Join Date: Jul 2003
Location: Wausau, WI
I too have experimented enough with low-carb and high-carb to see that I can eat more calories on low-carb than on high-carb. And I also know it's not just the difference in water weight.
My carb-intake does vary (I hesitate to call it carb-cycling, because that implies that I'm intentionally varying carb intake, which isn't always the case. Sometimes it's intentional, and sometimes it's just a slip-up), so I do understand carb-moderated water weight fluctuations. know that if I'm eating more carbs than usual, I will see a temporary gain that's just water. Likewise, if I eat fewer carbs than usual, I will see a similar temporary loss that's also just water.
Even taking into account that on low-carb eating, I will carry less water, and on high-carb eating I will carry more water, I lose faster on 1800 calories of low-carb than on 1800 of high-carb. I've watched the emerging patterns closely from months of food/symptom log monitoring.
For me, there's about a 300 calorie difference. I lose about equally on 1500 calories of high-carb as on 1800 calories of low-carb. And I'm far less hungry on low-carb, and not just because of the extra 300 calories. I'm hungrier on 4000 calories of high-carb than on 1000 calories of low-carb. If my carb level is too high, I can't eat enough to satisfy my hunger, the more I eat, the hungrier I get.
I remarked on this 300 calorie difference here on 3FC several months before a recent study came out ironically finding that low-carb diets averaged a 300 calorie advantage over higher carb plans. This was a small study and there's no indication that this is true for all people. In fact other larger studies have found no difference at all, which makes me suspect that the "advantage" isn't there for everyone. In fact, anectdotal evidence here on 3FC seems to support that conclusion. Some people report no difference, some people report losing better on a higher-carb diet, and some report losing better on low-carb. I suspect that eventually the research will move towards looking at individual differences, rather than trying to compare one plan to another (assuming it works equally well for all participants). Up until now, much of the research has been focused on "which plans work better" rather than "why do some people do better on this plan versus some other?"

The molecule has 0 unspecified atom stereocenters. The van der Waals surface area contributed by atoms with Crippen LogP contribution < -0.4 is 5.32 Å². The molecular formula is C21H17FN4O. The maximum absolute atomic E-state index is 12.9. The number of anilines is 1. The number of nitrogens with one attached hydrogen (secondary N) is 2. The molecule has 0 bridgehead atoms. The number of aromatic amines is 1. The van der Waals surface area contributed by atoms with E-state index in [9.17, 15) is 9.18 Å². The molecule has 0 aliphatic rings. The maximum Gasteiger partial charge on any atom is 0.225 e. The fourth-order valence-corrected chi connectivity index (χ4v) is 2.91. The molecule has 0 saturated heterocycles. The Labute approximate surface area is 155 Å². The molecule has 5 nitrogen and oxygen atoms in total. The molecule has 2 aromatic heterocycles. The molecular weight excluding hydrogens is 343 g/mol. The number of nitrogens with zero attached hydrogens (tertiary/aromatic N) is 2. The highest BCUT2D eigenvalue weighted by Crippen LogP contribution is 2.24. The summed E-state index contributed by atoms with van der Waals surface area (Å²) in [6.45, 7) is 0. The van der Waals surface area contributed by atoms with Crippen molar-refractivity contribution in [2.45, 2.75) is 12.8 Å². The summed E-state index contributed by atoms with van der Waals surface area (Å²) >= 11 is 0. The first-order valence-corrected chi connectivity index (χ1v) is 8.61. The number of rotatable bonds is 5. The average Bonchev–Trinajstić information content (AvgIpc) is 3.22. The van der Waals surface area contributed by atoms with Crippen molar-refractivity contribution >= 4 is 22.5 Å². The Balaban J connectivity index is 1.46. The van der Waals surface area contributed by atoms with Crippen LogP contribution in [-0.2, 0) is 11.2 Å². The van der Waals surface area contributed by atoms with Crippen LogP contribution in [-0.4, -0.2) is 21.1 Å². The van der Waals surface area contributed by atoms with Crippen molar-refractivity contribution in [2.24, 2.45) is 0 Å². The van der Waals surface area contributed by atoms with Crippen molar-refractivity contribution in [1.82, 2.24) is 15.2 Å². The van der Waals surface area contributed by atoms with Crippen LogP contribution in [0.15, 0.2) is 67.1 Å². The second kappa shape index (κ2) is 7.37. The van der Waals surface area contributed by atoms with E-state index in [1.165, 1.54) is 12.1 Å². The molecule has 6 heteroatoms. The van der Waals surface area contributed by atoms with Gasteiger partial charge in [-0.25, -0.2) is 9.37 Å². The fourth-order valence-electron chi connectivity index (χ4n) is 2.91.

Even the low-carb proponents have largely followed in the footsteps of all the other plans - trying to persuade EVERYONE that their plan is the best for EVERYONE, regardless of age, gender, lifestyle, health issues...
I suspect instead, that there are variables that make one plan work better for certain individuals, and that if the research were to explore why that is, perhaps eventually a diagnostic tool could be developed so that weight issues could be identified and addressed earlier and with more success.
Although low-carb works best for me, I have the hardest time with compliance (I suspect because I'm just fed up with dieting after 42 years of it). I definitely had a lot more "willpower" for sticking with a foodplan in the past, than I do now. If only I had discovered low-carb in my twenties, when had more passion, energy, and drive (or to put it simply, but bluntly, when I gave a rat's ***).